Performance Issues Using ORDER to Reduce the Number of Out Files – Apache Pig 0.16 Amazon EMR

Often you have a simple ETL process (a Pig job in our example) that just applies a filter to the source data, performs some calculations and saves the result to a target table.

So it is a Map-only job (no Reduce phase is required) that generates N output files, where N is the number of map tasks.

For example:

set mapreduce.output.fileoutputformat.compress true

-- Read data from a Hive table
data_all = LOAD 'dmtolpeko.mcp' USING org.apache.hive.hcatalog.pig.HCatLoader();

-- Filter selects less than 2% of rows from the source table
data_filtered = FILTER data_all BY event_name == 'CLIENT_LOGIN'; 

-- Define out columns and save the results to S3
data_out = FOREACH data_filtered GENERATE app_id, payload, event_timestamp;
STORE data_out INTO 's3://epic/hive/dmtolpeko.db/mcp_client_login/';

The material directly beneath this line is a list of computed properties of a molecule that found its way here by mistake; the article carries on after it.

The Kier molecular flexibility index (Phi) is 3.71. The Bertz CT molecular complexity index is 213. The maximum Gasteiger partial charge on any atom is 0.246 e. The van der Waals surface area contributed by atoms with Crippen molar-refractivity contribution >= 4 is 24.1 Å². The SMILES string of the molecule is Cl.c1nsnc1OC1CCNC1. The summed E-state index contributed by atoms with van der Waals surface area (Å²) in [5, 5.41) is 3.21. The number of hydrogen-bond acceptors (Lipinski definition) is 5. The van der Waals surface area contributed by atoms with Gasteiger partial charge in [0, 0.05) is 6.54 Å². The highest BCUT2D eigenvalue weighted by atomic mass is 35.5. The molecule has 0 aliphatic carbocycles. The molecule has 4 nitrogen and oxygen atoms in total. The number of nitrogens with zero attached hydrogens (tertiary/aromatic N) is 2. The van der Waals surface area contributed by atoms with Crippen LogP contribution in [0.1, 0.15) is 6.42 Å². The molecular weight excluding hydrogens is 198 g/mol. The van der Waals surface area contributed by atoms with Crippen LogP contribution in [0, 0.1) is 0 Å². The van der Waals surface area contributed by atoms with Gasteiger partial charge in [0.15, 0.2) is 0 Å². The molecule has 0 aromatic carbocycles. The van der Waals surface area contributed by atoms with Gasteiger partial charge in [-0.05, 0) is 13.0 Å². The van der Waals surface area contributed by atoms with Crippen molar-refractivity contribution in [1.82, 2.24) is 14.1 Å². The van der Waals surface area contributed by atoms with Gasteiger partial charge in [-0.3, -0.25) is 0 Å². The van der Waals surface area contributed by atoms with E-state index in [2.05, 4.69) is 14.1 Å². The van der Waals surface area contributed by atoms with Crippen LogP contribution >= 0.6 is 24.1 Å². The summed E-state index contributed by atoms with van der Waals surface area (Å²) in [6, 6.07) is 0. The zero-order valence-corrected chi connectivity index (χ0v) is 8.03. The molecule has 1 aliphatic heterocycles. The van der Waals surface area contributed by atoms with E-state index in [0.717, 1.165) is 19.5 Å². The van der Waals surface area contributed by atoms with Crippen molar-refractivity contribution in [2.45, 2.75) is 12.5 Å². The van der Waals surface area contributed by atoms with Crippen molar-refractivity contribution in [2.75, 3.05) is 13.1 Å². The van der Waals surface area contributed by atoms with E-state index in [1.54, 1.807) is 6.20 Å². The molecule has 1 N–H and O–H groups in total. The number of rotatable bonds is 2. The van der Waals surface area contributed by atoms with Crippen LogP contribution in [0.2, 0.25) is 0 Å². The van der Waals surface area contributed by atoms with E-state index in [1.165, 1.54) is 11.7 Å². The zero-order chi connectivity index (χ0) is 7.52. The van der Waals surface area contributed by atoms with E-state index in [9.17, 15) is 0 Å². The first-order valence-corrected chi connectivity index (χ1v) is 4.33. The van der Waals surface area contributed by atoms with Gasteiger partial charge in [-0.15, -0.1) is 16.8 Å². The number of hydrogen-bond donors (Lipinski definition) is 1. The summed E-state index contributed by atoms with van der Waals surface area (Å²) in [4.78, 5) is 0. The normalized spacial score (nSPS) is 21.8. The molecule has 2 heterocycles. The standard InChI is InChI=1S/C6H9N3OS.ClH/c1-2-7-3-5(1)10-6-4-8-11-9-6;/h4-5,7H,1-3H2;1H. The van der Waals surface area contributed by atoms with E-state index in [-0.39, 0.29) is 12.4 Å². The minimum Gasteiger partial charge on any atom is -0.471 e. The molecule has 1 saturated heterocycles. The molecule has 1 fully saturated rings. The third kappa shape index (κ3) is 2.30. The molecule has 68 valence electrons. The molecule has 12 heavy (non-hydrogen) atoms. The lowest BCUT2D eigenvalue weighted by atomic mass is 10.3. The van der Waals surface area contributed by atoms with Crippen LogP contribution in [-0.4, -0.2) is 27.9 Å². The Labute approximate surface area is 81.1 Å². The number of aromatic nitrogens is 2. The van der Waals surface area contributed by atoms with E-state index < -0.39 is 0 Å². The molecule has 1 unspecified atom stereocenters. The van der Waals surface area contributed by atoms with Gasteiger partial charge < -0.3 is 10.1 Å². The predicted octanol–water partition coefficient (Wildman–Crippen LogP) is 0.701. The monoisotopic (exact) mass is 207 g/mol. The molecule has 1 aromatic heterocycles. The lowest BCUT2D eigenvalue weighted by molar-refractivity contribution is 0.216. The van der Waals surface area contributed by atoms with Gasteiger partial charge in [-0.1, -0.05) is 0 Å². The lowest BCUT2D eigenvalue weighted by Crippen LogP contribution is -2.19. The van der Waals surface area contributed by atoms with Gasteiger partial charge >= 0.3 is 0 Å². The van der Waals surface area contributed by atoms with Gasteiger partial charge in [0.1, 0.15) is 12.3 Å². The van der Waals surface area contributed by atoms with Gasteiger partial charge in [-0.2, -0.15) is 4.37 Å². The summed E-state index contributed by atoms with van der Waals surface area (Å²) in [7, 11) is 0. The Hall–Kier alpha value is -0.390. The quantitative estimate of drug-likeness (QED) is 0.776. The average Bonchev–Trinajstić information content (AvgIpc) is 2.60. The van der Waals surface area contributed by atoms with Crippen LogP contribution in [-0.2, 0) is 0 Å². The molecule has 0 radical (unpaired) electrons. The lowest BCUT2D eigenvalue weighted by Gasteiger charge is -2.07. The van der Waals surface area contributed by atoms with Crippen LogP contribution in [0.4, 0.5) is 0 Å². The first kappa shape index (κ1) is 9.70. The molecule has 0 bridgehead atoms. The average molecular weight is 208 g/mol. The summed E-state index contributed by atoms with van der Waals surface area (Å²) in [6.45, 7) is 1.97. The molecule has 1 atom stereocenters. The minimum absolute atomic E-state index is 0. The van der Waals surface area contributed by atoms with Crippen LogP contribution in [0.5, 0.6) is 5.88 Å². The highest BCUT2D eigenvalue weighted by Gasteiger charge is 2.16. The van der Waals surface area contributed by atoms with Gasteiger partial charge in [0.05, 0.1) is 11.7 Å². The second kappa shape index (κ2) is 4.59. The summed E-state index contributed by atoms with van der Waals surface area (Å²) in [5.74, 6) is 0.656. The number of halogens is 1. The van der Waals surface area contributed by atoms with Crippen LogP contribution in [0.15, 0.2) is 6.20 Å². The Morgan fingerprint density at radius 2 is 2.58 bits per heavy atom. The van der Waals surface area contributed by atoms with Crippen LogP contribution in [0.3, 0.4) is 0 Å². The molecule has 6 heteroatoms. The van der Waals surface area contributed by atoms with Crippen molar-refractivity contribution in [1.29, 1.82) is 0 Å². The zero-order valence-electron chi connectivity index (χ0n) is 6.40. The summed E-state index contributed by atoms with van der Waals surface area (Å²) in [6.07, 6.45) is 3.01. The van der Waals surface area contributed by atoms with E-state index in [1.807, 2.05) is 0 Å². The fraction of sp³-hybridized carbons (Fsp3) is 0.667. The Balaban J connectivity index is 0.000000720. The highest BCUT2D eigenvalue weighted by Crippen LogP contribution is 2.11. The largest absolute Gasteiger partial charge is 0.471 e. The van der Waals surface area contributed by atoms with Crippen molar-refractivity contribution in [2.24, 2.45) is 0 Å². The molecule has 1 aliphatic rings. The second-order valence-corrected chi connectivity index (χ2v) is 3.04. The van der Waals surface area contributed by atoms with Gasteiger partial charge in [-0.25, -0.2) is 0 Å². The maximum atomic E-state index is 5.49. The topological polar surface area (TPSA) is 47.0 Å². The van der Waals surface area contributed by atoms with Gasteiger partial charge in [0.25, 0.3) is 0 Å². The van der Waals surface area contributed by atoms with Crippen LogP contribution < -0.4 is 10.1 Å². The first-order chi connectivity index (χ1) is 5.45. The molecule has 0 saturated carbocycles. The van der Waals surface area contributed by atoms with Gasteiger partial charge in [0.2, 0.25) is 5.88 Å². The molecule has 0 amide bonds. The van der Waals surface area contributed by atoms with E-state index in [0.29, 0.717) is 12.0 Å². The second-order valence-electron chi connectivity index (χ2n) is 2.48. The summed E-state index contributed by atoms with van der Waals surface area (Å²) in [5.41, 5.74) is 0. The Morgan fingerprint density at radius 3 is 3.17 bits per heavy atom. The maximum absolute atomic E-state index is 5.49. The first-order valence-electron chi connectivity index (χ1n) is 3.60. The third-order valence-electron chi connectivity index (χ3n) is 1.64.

From the log you can see that the job used 231 mappers:

INFO mapred.FileInputFormat: Total input paths to process : 250
INFO  org.apache.pig.backend.hadoop.executionengine.util.MapRedUtil  - Total input paths (combined) to process : 231
INFO util.MapRedUtil: Total input paths (combined) to process : 231
INFO mapreduce.JobSubmitter: number of splits:231

And we can see that the output contains 231 data files (_SUCCESS is an empty file):

aws s3 ls s3://epic/hive/dmtolpeko.db/mcp_client_login/ --summarize

2018-03-01 22:22:33          0 _SUCCESS
2018-03-01 22:22:30      11165 part-m-00000.gz
2018-03-01 22:22:29      11107 part-m-00001.gz
2018-03-01 22:22:30      11346 part-m-00002.gz
2018-03-01 22:22:27       5697 part-m-00228.gz
2018-03-01 22:22:26       5686 part-m-00229.gz
2018-03-01 22:22:28       5480 part-m-00230.gz

Total Objects: 232
   Total Size: 1396533

This job produced a large number of very small files. What can we do to reduce the number of output files?
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Access Amazon S3 from Spark

The first step is to specify AWS Hadoop libraries when launching PySpark:

./bin/pyspark --packages org.apache.hadoop:hadoop-aws:2.7.1

Then before you can access objects on Amazon S3, you have to specify your access keys:

sc._jsc.hadoopConfiguration().set("fs.s3n.awsAccessKeyId", "<key>")

Now let’s open a file and calculate the number of rows in it:


For my sample file the result as follows: